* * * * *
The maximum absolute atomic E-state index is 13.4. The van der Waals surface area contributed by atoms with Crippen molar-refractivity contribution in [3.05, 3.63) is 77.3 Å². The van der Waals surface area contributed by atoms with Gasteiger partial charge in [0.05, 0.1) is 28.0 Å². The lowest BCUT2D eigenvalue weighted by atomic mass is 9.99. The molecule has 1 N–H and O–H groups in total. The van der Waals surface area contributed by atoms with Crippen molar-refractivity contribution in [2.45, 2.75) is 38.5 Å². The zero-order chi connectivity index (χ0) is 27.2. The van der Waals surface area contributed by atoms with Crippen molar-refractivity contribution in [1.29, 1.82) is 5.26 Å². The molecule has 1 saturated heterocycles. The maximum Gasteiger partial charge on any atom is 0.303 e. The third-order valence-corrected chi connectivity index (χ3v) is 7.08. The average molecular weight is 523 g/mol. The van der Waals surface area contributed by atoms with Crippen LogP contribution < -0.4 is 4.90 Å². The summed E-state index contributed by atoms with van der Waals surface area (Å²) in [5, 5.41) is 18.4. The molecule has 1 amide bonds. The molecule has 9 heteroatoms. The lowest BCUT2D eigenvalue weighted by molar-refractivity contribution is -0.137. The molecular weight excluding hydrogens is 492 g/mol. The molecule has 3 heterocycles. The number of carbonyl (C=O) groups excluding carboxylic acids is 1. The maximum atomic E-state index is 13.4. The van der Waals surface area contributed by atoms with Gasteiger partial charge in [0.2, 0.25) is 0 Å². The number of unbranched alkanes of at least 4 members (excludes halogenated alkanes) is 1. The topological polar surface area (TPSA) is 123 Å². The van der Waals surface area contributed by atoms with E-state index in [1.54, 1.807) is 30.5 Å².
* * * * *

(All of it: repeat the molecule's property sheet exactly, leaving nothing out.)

The maximum absolute atomic E-state index is 13.4. The van der Waals surface area contributed by atoms with Crippen molar-refractivity contribution in [3.05, 3.63) is 77.3 Å². The van der Waals surface area contributed by atoms with Gasteiger partial charge in [0.05, 0.1) is 28.0 Å². The lowest BCUT2D eigenvalue weighted by atomic mass is 9.99. The molecule has 1 N–H and O–H groups in total. The van der Waals surface area contributed by atoms with Crippen molar-refractivity contribution in [2.45, 2.75) is 38.5 Å². The zero-order chi connectivity index (χ0) is 27.2. The van der Waals surface area contributed by atoms with Crippen molar-refractivity contribution in [1.29, 1.82) is 5.26 Å². The molecule has 1 saturated heterocycles. The maximum Gasteiger partial charge on any atom is 0.303 e. The third-order valence-corrected chi connectivity index (χ3v) is 7.08. The average molecular weight is 523 g/mol. The van der Waals surface area contributed by atoms with Crippen LogP contribution < -0.4 is 4.90 Å². The summed E-state index contributed by atoms with van der Waals surface area (Å²) in [5, 5.41) is 18.4. The molecule has 1 amide bonds. The molecule has 9 heteroatoms. The lowest BCUT2D eigenvalue weighted by molar-refractivity contribution is -0.137. The molecular weight excluding hydrogens is 492 g/mol. The molecule has 3 heterocycles. The number of carbonyl (C=O) groups excluding carboxylic acids is 1. The maximum atomic E-state index is 13.4. The van der Waals surface area contributed by atoms with Gasteiger partial charge in [0.2, 0.25) is 0 Å². The number of unbranched alkanes of at least 4 members (excludes halogenated alkanes) is 1. The topological polar surface area (TPSA) is 123 Å². The van der Waals surface area contributed by atoms with E-state index in [1.54, 1.807) is 30.5 Å².